“What have the Romans ever done for us?” John Cleese’s famous line from Monty Python’s Life of Brian is a question that has resonated with me over the last couple of weeks.
Back came the answer, “The aqueduct.”
“Oh, yeah, yeah. They did give us that.”
“And there’s sanitation…”
You get the picture.
Why, you may ask, is Monty Python featuring on the Open University’s Engaging Research blog? You can thank the House of Commons Select Committee on Science and Technology. They recently called for evidence to be submitted to an inquiry into science communication. In effect, they asked “What has science communication ever done for us?”
Over the past week I’ve worked with colleagues from three organisations to respond to this call for evidence: AsSIST-UK the UK national professional association for social studies of science and technology; the UK-based research network, Science in Public; and the international Public Communication of Science and Technology Network (PCST).
By selecting the following links, you can read:
- The joint submission we made to the Select Committee Inquiry, which was written by Angela Cassidy, James Wilsdon, Brian Trench and me.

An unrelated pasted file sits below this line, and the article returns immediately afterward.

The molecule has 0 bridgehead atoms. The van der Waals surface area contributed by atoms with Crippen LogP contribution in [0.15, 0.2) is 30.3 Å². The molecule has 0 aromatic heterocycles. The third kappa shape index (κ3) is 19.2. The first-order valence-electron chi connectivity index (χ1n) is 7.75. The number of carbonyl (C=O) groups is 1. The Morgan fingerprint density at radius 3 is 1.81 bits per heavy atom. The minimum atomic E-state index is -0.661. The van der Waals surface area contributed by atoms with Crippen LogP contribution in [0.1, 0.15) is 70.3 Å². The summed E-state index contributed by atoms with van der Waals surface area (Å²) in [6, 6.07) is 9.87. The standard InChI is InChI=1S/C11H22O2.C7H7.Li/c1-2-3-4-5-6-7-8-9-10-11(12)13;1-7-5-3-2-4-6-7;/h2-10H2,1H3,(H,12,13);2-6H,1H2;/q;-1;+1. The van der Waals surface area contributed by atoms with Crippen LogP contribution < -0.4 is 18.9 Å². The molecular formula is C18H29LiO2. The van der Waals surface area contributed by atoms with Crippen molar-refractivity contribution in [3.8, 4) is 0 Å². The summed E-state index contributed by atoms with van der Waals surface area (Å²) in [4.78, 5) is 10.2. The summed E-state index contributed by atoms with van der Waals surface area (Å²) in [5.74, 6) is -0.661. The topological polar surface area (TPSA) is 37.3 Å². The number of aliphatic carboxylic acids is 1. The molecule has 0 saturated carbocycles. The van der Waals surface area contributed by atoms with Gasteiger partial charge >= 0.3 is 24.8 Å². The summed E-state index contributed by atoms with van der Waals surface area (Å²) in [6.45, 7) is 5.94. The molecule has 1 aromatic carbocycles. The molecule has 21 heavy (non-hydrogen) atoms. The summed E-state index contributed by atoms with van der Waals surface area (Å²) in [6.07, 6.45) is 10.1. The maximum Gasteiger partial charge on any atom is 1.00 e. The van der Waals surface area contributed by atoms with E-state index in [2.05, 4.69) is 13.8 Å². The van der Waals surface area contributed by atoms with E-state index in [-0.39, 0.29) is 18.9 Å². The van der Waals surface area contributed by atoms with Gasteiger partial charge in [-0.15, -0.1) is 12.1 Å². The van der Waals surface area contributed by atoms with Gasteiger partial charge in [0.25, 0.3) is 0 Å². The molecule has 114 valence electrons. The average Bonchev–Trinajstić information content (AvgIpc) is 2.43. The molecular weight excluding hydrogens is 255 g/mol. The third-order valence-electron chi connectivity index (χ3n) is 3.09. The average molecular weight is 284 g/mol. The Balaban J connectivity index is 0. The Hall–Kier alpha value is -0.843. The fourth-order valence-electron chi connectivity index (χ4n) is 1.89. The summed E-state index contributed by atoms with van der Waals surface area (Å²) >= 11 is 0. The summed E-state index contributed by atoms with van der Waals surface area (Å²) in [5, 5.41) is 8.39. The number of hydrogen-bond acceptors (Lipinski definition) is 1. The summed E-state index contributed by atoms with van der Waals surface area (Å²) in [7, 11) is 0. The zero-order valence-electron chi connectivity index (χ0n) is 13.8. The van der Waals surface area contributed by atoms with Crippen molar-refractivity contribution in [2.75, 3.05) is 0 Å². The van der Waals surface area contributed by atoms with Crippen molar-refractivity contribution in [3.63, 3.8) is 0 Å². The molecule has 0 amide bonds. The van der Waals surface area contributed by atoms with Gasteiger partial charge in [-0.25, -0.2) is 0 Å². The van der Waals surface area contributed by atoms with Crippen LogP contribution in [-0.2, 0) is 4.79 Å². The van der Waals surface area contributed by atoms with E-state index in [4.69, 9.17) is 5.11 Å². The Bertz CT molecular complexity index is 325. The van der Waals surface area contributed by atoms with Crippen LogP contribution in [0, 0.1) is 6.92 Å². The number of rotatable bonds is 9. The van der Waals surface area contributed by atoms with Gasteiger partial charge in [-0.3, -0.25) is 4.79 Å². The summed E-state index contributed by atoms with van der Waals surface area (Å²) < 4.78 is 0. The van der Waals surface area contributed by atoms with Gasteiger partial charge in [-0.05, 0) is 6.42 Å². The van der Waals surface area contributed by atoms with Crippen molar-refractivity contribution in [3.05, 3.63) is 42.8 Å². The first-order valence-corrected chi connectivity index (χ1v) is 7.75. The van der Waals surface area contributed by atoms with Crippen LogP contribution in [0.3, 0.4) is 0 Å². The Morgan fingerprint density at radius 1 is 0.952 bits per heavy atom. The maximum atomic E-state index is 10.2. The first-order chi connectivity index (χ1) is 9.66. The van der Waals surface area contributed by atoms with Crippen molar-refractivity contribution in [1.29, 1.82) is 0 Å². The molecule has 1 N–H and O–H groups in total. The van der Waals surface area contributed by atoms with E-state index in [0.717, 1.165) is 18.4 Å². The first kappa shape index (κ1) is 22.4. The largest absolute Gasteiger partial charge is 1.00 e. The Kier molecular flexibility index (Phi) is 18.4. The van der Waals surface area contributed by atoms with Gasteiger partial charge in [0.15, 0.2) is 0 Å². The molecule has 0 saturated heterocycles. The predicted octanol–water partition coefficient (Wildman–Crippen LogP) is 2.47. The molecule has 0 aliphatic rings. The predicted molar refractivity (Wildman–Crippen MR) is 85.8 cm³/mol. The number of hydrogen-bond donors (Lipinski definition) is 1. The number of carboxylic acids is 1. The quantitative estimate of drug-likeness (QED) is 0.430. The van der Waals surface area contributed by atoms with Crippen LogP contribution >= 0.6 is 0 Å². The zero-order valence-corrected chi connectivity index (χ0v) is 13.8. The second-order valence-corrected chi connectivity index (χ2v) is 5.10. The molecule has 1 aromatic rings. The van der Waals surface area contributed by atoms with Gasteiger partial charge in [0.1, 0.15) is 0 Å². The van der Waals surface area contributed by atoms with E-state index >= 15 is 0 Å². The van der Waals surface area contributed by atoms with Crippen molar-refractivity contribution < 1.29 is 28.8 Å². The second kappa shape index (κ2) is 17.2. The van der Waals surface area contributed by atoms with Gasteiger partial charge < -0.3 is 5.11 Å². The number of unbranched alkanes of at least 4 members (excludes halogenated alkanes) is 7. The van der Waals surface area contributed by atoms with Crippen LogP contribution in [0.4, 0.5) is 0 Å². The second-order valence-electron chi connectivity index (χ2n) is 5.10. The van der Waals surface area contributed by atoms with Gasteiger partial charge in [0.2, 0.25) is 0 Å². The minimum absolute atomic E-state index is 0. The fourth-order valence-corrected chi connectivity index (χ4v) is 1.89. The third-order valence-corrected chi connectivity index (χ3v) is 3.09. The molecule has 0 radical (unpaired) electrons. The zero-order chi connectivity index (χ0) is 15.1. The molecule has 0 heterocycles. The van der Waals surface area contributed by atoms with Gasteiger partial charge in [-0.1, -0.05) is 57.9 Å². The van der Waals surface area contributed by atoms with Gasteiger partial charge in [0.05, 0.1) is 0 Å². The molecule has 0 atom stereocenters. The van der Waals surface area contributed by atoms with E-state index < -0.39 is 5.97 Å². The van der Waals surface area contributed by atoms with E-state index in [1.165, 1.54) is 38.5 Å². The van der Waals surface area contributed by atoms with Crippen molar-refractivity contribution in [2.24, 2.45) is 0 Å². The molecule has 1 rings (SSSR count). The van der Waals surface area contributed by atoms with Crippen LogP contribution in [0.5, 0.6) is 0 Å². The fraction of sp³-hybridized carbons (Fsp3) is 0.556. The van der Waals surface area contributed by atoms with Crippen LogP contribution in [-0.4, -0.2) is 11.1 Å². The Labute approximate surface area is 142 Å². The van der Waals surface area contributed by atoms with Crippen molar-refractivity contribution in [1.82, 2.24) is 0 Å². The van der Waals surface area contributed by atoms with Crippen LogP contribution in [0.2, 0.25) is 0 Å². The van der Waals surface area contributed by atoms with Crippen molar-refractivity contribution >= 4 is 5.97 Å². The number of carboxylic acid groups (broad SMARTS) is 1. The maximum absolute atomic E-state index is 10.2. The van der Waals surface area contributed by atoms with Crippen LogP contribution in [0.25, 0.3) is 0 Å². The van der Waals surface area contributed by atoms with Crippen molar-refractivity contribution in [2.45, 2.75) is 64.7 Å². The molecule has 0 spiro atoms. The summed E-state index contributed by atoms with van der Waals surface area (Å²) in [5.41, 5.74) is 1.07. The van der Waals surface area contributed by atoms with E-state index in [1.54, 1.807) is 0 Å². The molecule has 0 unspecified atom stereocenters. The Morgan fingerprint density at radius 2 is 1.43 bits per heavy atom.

- A post I wrote about the joint submission for the Guardian Science Policy blog, which explores what science communication (and engagement) have done for us.
Ultimately, I’d argue that science communication research and practice has sought to move us towards a more pluralistic research culture where different stakeholders have a say in how priorities are framed, how research is practiced and governed, and how the findings from research are shared. This process of culture change is far from complete. It requires leadership, courage, vision from the top down to the bottom up. My hope is that the House of Commons Select Committee on Science and Technology Inquiry into science communication offers another progressive step along this road.